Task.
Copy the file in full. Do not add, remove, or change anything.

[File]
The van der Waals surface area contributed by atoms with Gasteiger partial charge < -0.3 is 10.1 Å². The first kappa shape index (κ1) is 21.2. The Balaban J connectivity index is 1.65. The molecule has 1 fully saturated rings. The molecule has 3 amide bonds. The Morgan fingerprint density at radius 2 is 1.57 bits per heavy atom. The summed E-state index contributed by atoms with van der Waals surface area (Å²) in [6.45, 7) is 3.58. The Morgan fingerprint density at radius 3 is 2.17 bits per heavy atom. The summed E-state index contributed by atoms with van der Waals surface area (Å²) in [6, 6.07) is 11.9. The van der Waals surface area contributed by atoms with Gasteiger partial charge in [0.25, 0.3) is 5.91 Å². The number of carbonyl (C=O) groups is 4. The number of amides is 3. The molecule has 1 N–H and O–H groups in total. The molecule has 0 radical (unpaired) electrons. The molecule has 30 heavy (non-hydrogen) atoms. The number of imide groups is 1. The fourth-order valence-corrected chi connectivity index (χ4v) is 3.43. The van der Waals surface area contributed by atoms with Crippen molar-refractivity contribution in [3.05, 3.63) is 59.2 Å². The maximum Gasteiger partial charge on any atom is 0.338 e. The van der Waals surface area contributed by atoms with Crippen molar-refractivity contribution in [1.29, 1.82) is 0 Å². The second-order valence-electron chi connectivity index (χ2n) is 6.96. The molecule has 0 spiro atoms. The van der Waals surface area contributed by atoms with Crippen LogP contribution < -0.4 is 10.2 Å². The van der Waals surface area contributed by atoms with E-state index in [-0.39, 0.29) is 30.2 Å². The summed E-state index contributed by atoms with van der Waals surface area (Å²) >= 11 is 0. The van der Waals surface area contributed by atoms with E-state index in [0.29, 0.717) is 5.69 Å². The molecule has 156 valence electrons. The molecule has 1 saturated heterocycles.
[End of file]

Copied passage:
The van der Waals surface area contributed by atoms with Gasteiger partial charge < -0.3 is 10.1 Å². The first kappa shape index (κ1) is 21.2. The Balaban J connectivity index is 1.65. The molecule has 1 fully saturated rings. The molecule has 3 amide bonds. The Morgan fingerprint density at radius 2 is 1.57 bits per heavy atom. The summed E-state index contributed by atoms with van der Waals surface area (Å²) in [6.45, 7) is 3.58. The Morgan fingerprint density at radius 3 is 2.17 bits per heavy atom. The summed E-state index contributed by atoms with van der Waals surface area (Å²) in [6, 6.07) is 11.9. The van der Waals surface area contributed by atoms with Gasteiger partial charge in [0.25, 0.3) is 5.91 Å². The number of carbonyl (C=O) groups is 4. The number of amides is 3. The molecule has 1 N–H and O–H groups in total. The molecule has 0 radical (unpaired) electrons. The molecule has 30 heavy (non-hydrogen) atoms. The number of imide groups is 1. The fourth-order valence-corrected chi connectivity index (χ4v) is 3.43. The van der Waals surface area contributed by atoms with Crippen molar-refractivity contribution in [3.05, 3.63) is 59.2 Å². The maximum Gasteiger partial charge on any atom is 0.338 e. The van der Waals surface area contributed by atoms with Crippen molar-refractivity contribution in [1.29, 1.82) is 0 Å². The second-order valence-electron chi connectivity index (χ2n) is 6.96. The molecule has 0 spiro atoms. The van der Waals surface area contributed by atoms with Crippen LogP contribution < -0.4 is 10.2 Å². The van der Waals surface area contributed by atoms with E-state index in [-0.39, 0.29) is 30.2 Å². The summed E-state index contributed by atoms with van der Waals surface area (Å²) >= 11 is 0. The van der Waals surface area contributed by atoms with E-state index in [0.29, 0.717) is 5.69 Å². The molecule has 156 valence electrons. The molecule has 1 saturated heterocycles.